C4ISR

The elements of a lighter, faster command post of the future

Army 4G LTE WiFi

The 4G LTE/Wi-Fi system will, among other things, eliminate a lot of cables.


An Army command post is a lot like a data center—a central hub for the information, images and communications that go into military operations. And like data centers, they can be unwieldy, cluttered with all kinds of hardware, the transit cases that carried that hardware, wires, cables and more wires and cables.

For a mobile Army that is steadily pushing its command-and-control view out to individual soldiers in the field, managing a command post, which could take a platoon of soldiers a whole day to set up, could be a drag on operations. But that is changing, as new technologies and a better acquisition approach help create a lighter, faster and more efficient central hub.

The Army recently detailed how it’s increasing command post capabilities while reducing SWaP (size, weight and power) requirements, in many ways with technologies that are familiar to everyday users on the street. The future command post will be lighter to ship, more quickly set up and torn down, and more efficient to use. Here are the basic elements.

Wireless, but secure

If you want to unclutter a workspace, one of the first things to do is get rid of wires. That was easier said than done for the Army, for whom secure transmissions are paramount, until a collaborative effort produced secure 4G LTE/Wi-Fi for use in the field. The National Security Agency, Special Operations Command, Joint Staff and Nett Warrior program office worked together to develop and implement an NSA encryption system, Commercial Solutions for Classified, that’s comparable to the security software used for online shopping, the Army said. Adding what the Army only called a “special sauce” made it fit for use on military networks.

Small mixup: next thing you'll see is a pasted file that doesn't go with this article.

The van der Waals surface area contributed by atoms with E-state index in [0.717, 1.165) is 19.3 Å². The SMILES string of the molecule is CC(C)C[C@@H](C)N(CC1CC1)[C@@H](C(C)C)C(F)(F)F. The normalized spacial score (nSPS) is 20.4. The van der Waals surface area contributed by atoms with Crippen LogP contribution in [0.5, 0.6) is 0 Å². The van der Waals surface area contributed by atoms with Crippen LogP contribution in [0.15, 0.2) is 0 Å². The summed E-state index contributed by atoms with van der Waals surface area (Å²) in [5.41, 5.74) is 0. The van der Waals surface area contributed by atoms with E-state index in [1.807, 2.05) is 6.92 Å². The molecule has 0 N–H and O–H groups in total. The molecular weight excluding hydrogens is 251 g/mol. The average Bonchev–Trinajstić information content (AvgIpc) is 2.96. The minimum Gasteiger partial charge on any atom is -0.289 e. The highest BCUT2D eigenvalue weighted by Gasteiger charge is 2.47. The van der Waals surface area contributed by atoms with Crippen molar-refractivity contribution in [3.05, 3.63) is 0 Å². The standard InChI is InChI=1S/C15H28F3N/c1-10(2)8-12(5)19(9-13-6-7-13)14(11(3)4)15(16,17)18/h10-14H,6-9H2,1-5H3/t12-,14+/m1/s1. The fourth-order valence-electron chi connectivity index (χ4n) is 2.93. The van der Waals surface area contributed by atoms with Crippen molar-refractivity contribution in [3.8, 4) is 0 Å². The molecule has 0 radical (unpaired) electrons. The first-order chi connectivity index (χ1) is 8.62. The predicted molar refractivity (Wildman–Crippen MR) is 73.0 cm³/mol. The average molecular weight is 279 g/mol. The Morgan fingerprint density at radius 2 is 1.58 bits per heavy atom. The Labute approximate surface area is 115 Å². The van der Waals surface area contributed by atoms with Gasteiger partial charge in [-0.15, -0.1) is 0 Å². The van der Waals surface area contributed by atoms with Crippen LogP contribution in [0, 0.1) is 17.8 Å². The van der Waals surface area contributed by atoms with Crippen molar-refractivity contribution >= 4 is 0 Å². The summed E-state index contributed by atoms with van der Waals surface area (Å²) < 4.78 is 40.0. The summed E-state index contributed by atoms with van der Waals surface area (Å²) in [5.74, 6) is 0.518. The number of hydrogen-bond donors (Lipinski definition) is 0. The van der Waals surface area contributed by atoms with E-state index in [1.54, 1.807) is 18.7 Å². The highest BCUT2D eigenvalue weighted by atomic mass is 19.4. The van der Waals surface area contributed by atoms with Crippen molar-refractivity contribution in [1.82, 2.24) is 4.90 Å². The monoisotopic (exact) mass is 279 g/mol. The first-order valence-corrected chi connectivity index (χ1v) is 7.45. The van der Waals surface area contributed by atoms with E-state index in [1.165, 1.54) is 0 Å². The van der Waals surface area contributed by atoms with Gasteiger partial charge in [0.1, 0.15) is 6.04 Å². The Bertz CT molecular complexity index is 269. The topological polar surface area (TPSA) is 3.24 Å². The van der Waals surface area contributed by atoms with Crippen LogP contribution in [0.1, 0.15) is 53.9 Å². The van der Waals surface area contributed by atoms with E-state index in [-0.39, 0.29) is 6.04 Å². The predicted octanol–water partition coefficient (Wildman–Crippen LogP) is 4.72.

Not only does it get rid of wires, it also frees commanders and staff from their workstations, allowing them to work with classified information from smartphones and tablets without the extra baggage of encryption hardware. And by adopting commercial technologies, the Army notes, it’s making free use of billions of dollars of commercial investments.

SWaPing out

Software is lighter than hardware, and one of the key technologies the Army is using to lighten the command post load is virtualization. Virtualizing applications eliminates hardware appliances such as call managers and security and bandwidth management tools. That also cuts the number of transit cases; the Army said that the number of cases is being reduced by a third during the End Of Life Technical Refresh for the Warfighter Information Network-Tactical Increment 1`.

A microgrid power generation system called Intelligent Power also manages power use, preventing overloads through rebalancing and has cut fuel consumption by 25 to 40 percent and the number of required generators from 18 to four. The Army also has adapted the transmissions in some of its vehicles so that they could produce enough electrical power for use within a vehicle or even a small command post.

The World Wide Web

In line with the WIN-T vision of providing a common view to commanders and on-the-ground soldiers, the Army is ready to deploy the Web-based Command Post Computing Environment, or CP CE, which will eliminate the multiple workstations that had them swiveling and rolling from point to point in a chair, pulling data from one system and manually entering it into another.

CP CE provides an integrated environment designed to let commanders and soldiers use one system to share data, imagery and warfighting services ranging from logistics, intelligence and airspace management to fires and maneuvers. The system, Version 1 of which is ready for fielding, will simplify the computing backend and give users one system to start up rather than many. It also means that soldiers will only have to train on one system.

About the Author

Kevin McCaney is a former editor of Defense Systems and GCN.

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